AN OPEN LETTER TO RESPONDERS TO SURVEY

I would like to thank everybody who took the time to respond to the OHTA survey. The information gathered is invaluable. However the survey showed us a lot of misconceptions and I would like to respond to some of the criticisms of Organisers. Many people think that Organisers are gouging the competitors with exorbitant entry fees. I would like to show you a breakdown of expenses that the sites incur in order to put on an event. I am taking an average event for 2016 which would have had 160 entries and run over two days.

Firstly, you have to have a facility. This facility has to have at least three dressage rings, a show jumping ring and cross country courses. In addition you must purchase Dressage arenas, letters a set of show jumps and fake flowers and brush to decorate. You will need tractors, mowers, rollers, ring conditioners and harrows. The initial minimum outlay for this is about $280,000 (Not including the value of your farm)

TO RUN AN EVENT YOU HAVE TO PAY FOR THE FOLLOWING:-

Officials will cost you $10,000.00. Medical and Veterinary $1,500.00.

Catering and Lodging for Officials and Volunteers $996.00.

Toilets and tent $1,840.00

Ribbons, Prizes and Office photocopying $1,250.00

XCountry course preparation, jumps, mowing etc $6,500.00

Dressage ring and show jump painting and maintenance plus purchase of additional fake flowers and brush to replace those lost or damaged $500.00

Loss of wages or payment to casual labour for flagging, numbering, roping set up of dressage and stadium rings plus after the event is over you have to take it all down again. $1,000.00

TOTAL OUT OF POCKET $23,586.00

IF YOU RECEIVE 160 ENTRIES AT AN AVERAGE OF $240.00 YOU WILL GET $38,400.00

FOR EVERY $240.00 ENTRY, $55.20 COMES OFF IN LEVIES, DRUG FEES AND HST.

THIS LEAVES YOU WITH $29,568.00 FOR A “PROFIT” OF $5,982.00

YOU HAVE NOT PAID YOUR MORTGAGE, TAXES, OR TAKEN ANY DEPRECIATION ON THE FACILITY OR EQUIPMENT OR TAKEN A SALARY YOURSELF FOR ALL THE HOURS THAT YOU HAVE SPENT FLAGGING, STAINING, NUMBERING PAINTING AND DECORATING THE COURSE.

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IF YOU DON’T BELIEVE THESE FIGURES THEN READ ON:-

The first thing that has to be done is apply to Equestrian Canada for a permit. The fee depends on what level of competitions you are running and what prize money you are offering. $50.00 to $100.00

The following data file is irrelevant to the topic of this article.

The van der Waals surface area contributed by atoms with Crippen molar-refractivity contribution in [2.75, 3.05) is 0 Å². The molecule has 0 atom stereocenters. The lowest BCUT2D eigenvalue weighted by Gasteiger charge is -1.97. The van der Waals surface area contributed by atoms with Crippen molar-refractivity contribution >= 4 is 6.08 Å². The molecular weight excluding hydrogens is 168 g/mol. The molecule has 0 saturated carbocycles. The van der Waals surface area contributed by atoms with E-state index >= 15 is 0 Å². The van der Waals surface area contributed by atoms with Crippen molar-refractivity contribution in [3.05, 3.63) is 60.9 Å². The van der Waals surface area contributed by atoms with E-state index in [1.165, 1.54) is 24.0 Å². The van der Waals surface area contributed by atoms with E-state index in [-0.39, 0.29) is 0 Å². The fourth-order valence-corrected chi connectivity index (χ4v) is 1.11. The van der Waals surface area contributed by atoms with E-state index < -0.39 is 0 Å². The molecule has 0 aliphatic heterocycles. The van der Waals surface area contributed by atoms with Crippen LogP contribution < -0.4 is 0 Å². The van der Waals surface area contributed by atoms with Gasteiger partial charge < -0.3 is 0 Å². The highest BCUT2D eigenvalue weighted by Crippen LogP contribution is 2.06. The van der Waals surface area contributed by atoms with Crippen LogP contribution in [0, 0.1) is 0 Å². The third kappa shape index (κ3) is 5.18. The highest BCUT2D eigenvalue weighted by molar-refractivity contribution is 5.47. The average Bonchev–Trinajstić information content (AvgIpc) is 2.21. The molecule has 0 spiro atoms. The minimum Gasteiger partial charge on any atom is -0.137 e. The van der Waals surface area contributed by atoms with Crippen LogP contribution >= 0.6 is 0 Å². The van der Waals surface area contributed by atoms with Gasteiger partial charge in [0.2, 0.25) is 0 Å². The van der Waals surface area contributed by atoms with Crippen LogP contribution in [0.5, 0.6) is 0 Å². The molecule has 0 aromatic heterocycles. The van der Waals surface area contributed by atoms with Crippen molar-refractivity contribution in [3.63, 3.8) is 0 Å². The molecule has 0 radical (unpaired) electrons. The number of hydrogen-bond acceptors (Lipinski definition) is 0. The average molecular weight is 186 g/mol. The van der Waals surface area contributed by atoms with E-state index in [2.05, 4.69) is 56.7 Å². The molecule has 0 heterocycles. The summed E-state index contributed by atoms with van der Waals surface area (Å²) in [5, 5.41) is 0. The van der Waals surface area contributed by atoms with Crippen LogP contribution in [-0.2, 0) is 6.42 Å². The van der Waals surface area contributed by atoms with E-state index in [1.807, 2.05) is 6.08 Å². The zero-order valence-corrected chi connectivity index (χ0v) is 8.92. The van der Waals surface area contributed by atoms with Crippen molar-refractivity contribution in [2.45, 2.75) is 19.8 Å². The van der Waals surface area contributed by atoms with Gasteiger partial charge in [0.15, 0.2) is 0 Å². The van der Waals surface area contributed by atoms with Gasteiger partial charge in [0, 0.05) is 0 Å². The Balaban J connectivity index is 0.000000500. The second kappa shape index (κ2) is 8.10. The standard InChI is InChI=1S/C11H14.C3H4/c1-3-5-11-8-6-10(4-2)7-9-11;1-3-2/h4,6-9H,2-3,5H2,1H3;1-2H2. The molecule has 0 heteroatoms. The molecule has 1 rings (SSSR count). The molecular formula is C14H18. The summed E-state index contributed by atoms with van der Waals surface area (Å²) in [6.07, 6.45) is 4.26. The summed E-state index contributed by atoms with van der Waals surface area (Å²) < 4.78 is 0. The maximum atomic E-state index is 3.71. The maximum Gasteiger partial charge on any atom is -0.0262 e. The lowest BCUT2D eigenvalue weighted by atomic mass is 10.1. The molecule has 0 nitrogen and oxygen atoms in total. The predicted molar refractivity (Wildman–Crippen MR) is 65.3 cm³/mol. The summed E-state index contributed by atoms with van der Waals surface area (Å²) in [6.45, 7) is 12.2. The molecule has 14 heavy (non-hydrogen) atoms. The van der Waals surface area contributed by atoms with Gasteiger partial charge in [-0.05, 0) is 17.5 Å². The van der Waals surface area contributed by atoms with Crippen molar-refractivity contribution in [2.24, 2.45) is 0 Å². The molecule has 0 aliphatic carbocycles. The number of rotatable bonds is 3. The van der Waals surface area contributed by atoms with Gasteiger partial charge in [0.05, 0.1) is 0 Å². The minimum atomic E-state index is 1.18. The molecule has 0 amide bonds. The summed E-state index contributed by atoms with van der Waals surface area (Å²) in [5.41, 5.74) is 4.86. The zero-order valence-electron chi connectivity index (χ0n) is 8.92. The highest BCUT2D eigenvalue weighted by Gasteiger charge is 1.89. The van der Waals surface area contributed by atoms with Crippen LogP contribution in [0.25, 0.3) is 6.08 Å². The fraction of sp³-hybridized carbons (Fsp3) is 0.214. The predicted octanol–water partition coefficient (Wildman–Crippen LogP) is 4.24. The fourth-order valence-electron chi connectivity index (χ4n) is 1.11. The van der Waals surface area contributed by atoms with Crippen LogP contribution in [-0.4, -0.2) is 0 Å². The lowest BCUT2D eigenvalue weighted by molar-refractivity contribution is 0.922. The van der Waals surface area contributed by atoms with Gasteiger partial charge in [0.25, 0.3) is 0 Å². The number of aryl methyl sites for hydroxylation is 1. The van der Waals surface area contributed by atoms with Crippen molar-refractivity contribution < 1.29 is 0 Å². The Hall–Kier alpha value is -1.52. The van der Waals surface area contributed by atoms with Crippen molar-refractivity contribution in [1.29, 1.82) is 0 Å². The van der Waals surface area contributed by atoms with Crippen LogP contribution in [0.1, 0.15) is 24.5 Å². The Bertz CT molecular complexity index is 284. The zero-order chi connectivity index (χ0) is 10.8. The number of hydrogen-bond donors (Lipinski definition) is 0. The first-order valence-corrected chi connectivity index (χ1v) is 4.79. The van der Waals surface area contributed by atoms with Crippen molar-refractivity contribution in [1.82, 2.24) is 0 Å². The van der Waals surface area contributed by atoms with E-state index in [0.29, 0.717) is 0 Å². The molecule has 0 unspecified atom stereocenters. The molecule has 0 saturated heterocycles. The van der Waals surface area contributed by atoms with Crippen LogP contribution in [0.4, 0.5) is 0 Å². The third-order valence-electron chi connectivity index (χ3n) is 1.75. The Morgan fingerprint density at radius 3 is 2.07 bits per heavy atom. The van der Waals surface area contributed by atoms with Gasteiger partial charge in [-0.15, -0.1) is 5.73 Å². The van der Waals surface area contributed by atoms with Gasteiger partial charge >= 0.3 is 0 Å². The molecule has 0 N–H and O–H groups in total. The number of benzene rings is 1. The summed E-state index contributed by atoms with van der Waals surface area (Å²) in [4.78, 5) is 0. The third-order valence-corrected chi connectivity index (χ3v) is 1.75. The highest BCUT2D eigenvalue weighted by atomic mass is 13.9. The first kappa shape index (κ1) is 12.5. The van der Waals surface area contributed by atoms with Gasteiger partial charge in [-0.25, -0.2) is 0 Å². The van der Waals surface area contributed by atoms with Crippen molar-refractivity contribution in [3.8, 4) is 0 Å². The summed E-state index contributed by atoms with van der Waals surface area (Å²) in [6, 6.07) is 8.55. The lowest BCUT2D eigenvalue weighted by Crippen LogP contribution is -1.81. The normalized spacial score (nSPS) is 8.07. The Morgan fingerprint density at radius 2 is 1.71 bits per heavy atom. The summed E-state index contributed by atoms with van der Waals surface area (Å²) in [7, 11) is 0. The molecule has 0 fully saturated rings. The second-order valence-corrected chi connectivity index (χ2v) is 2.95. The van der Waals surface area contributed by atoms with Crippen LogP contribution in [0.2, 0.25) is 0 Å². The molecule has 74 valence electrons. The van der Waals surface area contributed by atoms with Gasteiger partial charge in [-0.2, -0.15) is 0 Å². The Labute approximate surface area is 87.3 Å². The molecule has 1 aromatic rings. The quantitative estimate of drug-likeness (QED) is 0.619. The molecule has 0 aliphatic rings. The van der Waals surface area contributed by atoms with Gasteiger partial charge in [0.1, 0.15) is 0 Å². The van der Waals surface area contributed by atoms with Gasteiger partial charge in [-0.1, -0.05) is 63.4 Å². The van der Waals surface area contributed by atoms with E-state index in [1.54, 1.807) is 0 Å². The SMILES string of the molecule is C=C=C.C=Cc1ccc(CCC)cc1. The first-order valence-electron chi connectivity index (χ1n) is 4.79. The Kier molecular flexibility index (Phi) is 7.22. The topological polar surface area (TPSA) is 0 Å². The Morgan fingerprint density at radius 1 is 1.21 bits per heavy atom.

Your officials do not come cheap ( For good reason. The cost of attending mandatory educational seminars, often across the country with air fares, hotel and car rental costs plus accreditation fees means that our officials are not getting rich.)

Most judges charge between $300 and $400 per day for a two day show that would average out at $2,100.00.

TDs come to do a pre-inspection of the course plus attend the day before and the two days of competition. This will cost you between $1,050.00 to $1,250.00

The secretary normally charges per entry, their fees average out at around $5.00 to $7.00/entry.

The scorers normally work in pairs with their costs being around $600 for two days.

The announcer/Controller will set you back between $400 and $500 per weekend.

A recognised Show Jumping designer will charge between $250 and $400 per day, say $600 for the weekend. You may want to rent electronic timers as well.

Next you have the cross country course designer and the cross country course builder. Their fee will depend on how much work needs to be done and how long it will take. A good designer can design a track on a site that is familiar to him in a day or two. He will return to see that the builder has followed his instructions and should be there on the days of competition to see the courses ridden. The builder will spend a minimum of a week working on the course including a day on brushing and half a day on footing. However he may take up to two weeks if there are a lot of new builds involved.

Additional officials include Safety Officers, Volunteer Coordinators and Timers. If you are lucky they will volunteer but some require a stipend.

Now we come to the medical and veterinary requirements. Having an ambulance on site with trauma trained personnel is very expensive. They must be on the grounds whenever anybody is jumping, but we find that we have as many accidents in the parking lot as on course, so you need them there for the entire time. It is strongly recommended that a veterinarian be on grounds. It is very hard to find one willing to come and the kind souls who donate their time are few and far between. You can easily pay $400 just to have them on grounds for Cross Country.

You now have your small army of officials to the tune of around $10,000.00. Every army marches on its stomach and this one is no exception. You must feed, and if necessary house your officials plus pay mileage for an additional cost of $700.00 ( Two officials B & B at $100/night per person, plus lunches and dinners, plus lunches for all the other officials.)